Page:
Studio Theatre Lights Up (photos)


Studio Theatre, located on Washington D.C.’s 14th Street corridor, unveiled its new bright yellow marquee sign at 6 p.m. on Tues., Feb 22.  Henceforth, the Theatre’s name will be emblazoned over its main entrance in 6-foot-tall letters spanning 35 feet, while a 17-foot-tall blade sign will identify Studio “as a beacon of creativity on DC’s busiest entertainment corridor.”

New street-level poster windows, and a mural showcasing Studio’s four-decade long history in the neighborhood will complete the outdoor display which will be visible from three directions from the corner at 14th and P Streets. Studio Theatre, featuring contemporary theatrical works by local artists, has occupied the space since 1978, while winning 72 Helen Hayes Awards.

Photo by Jeff Malet.

The theater is in the final stage of its $20 million “Open Studio” initiative to foster “artistic innovation, community connections, and operational efficiencies,” including a $14.5 million renovation modernization project. Its largest theater on the ground floor has undergone a complete renovation and has been renamed the Victor Shargai Theatre to commemorate Studio Theatre’s former board member and a champion of the D.C. theater scene. It will seat in a variety of configurations between 215 and 300 people, nearly doubling its current capacity. Craig Pascal, the husband of the late Victor Shargai, attended the lighting ceremony.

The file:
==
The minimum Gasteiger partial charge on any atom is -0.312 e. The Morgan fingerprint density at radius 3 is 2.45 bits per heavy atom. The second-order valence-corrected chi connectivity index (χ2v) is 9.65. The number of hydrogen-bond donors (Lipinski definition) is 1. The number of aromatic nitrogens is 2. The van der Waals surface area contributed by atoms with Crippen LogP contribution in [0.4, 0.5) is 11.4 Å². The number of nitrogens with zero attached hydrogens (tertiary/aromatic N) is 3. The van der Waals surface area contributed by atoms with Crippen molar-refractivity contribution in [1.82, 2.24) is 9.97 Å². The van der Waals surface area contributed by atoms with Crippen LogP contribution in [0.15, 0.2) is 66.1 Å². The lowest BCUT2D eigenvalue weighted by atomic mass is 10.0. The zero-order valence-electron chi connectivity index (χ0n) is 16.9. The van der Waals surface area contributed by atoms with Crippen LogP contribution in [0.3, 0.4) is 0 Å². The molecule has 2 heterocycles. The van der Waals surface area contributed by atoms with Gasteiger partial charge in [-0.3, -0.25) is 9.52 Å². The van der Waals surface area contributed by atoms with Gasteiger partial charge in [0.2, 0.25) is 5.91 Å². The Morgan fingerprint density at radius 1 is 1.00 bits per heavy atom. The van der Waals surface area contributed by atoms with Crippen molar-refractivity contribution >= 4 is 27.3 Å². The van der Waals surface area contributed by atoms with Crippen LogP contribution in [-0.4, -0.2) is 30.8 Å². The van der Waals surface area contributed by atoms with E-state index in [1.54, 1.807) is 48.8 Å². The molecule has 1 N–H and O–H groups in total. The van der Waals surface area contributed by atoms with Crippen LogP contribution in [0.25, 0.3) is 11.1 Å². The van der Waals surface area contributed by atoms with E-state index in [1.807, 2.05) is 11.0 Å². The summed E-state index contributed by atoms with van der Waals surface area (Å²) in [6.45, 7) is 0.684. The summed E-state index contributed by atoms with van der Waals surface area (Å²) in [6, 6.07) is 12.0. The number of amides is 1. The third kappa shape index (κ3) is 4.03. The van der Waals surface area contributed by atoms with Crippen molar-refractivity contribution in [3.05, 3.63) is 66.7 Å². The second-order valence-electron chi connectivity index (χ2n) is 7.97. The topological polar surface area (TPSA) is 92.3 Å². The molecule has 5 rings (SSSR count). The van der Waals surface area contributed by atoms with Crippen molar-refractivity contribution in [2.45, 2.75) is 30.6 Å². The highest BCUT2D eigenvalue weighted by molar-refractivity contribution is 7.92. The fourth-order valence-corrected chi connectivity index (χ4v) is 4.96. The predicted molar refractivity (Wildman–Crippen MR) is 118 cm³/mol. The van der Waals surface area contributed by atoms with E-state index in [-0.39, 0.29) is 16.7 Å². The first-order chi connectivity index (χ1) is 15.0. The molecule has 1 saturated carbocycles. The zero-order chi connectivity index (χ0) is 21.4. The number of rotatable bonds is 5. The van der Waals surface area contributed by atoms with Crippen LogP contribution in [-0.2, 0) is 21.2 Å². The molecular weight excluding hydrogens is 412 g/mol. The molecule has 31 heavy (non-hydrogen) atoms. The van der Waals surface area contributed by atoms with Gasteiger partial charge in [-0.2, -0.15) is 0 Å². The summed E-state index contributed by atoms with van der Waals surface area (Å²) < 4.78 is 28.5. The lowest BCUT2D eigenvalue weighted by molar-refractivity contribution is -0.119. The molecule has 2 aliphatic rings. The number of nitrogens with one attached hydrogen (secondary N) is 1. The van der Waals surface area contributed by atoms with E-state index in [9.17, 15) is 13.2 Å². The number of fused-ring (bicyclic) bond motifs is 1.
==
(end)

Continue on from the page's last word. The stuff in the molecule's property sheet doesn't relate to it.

The lobby spaces have also been redone, with changes including a dedicated public lounge on the first floor, and a new box office adjacent to the main entrance on 14th Street.

A 1,100-square-foot café in partnership with Virginia-based RĀKO Coffee Roasters will be located on in the first floor with direct access to P Street, where RĀKO’s will have a 66-seat patio. The new cafe space is scheduled to open this summer and will be RĀKO’s first DC location.

Craig Pascal, Artistic Director David Muse and Managing Director Rebecca Ende Lichtenberg. (photo by Jeff Malet)

Like other venues, Studio Theatre is slowly emerging from the Covid pandemic and by necessity, from the launch of its first all-digital season. While the renovation project had been planned well in advance of Covid, the temporary theater closure enabled construction to proceed unimpeded.

The lighting ceremony would be the first in a series of events to celebrate the renovation of the building and the successful completion of the ‘Open Studio’ campaign. On March 31 there will be an official ribbon cutting, said Artistic Director David Muse.

View a slideshow additional photos from the lighting ceremony by Jeff Malet by clicking on the photo icons below.

 

 

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